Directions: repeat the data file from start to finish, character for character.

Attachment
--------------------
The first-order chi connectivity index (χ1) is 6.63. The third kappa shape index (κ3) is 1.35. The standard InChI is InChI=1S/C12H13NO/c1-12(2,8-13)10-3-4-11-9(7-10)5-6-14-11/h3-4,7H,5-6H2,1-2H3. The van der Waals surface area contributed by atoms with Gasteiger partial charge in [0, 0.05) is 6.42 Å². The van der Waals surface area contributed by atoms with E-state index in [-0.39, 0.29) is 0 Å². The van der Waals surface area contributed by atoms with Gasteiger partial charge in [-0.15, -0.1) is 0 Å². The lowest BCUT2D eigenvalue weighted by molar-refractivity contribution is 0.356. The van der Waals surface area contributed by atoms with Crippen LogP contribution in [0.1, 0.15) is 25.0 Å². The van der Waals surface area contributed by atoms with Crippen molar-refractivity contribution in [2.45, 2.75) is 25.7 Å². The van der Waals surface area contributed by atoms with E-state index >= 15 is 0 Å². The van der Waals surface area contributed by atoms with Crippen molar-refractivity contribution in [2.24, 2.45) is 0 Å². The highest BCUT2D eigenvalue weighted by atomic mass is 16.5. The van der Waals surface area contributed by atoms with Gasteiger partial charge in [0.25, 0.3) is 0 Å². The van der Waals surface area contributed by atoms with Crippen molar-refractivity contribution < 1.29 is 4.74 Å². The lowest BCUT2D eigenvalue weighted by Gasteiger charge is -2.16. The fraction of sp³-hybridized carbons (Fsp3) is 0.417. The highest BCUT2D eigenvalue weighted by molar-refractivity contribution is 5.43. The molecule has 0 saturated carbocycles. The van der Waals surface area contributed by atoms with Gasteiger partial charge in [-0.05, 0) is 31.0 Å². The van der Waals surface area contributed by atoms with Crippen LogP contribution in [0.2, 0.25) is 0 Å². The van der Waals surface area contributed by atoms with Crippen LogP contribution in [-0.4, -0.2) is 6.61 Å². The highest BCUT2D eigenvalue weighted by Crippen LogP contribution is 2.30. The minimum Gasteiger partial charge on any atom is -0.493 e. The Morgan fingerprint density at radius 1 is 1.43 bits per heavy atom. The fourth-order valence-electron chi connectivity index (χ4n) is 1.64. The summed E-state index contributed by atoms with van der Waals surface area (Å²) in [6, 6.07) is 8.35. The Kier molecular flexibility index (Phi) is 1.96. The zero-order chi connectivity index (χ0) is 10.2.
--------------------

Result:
The first-order chi connectivity index (χ1) is 6.63. The third kappa shape index (κ3) is 1.35. The standard InChI is InChI=1S/C12H13NO/c1-12(2,8-13)10-3-4-11-9(7-10)5-6-14-11/h3-4,7H,5-6H2,1-2H3. The van der Waals surface area contributed by atoms with Gasteiger partial charge in [0, 0.05) is 6.42 Å². The van der Waals surface area contributed by atoms with E-state index in [-0.39, 0.29) is 0 Å². The van der Waals surface area contributed by atoms with Gasteiger partial charge in [-0.15, -0.1) is 0 Å². The lowest BCUT2D eigenvalue weighted by molar-refractivity contribution is 0.356. The van der Waals surface area contributed by atoms with Crippen LogP contribution in [0.1, 0.15) is 25.0 Å². The van der Waals surface area contributed by atoms with Crippen molar-refractivity contribution in [2.45, 2.75) is 25.7 Å². The van der Waals surface area contributed by atoms with E-state index >= 15 is 0 Å². The van der Waals surface area contributed by atoms with Crippen molar-refractivity contribution in [2.24, 2.45) is 0 Å². The highest BCUT2D eigenvalue weighted by atomic mass is 16.5. The van der Waals surface area contributed by atoms with Gasteiger partial charge in [0.25, 0.3) is 0 Å². The van der Waals surface area contributed by atoms with Crippen molar-refractivity contribution < 1.29 is 4.74 Å². The lowest BCUT2D eigenvalue weighted by Gasteiger charge is -2.16. The fraction of sp³-hybridized carbons (Fsp3) is 0.417. The highest BCUT2D eigenvalue weighted by molar-refractivity contribution is 5.43. The molecule has 0 saturated carbocycles. The van der Waals surface area contributed by atoms with Gasteiger partial charge in [-0.05, 0) is 31.0 Å². The van der Waals surface area contributed by atoms with Crippen LogP contribution in [0.2, 0.25) is 0 Å². The van der Waals surface area contributed by atoms with Crippen LogP contribution in [-0.4, -0.2) is 6.61 Å². The highest BCUT2D eigenvalue weighted by Crippen LogP contribution is 2.30. The minimum Gasteiger partial charge on any atom is -0.493 e. The Morgan fingerprint density at radius 1 is 1.43 bits per heavy atom. The fourth-order valence-electron chi connectivity index (χ4n) is 1.64. The summed E-state index contributed by atoms with van der Waals surface area (Å²) in [6, 6.07) is 8.35. The Kier molecular flexibility index (Phi) is 1.96. The zero-order chi connectivity index (χ0) is 10.2.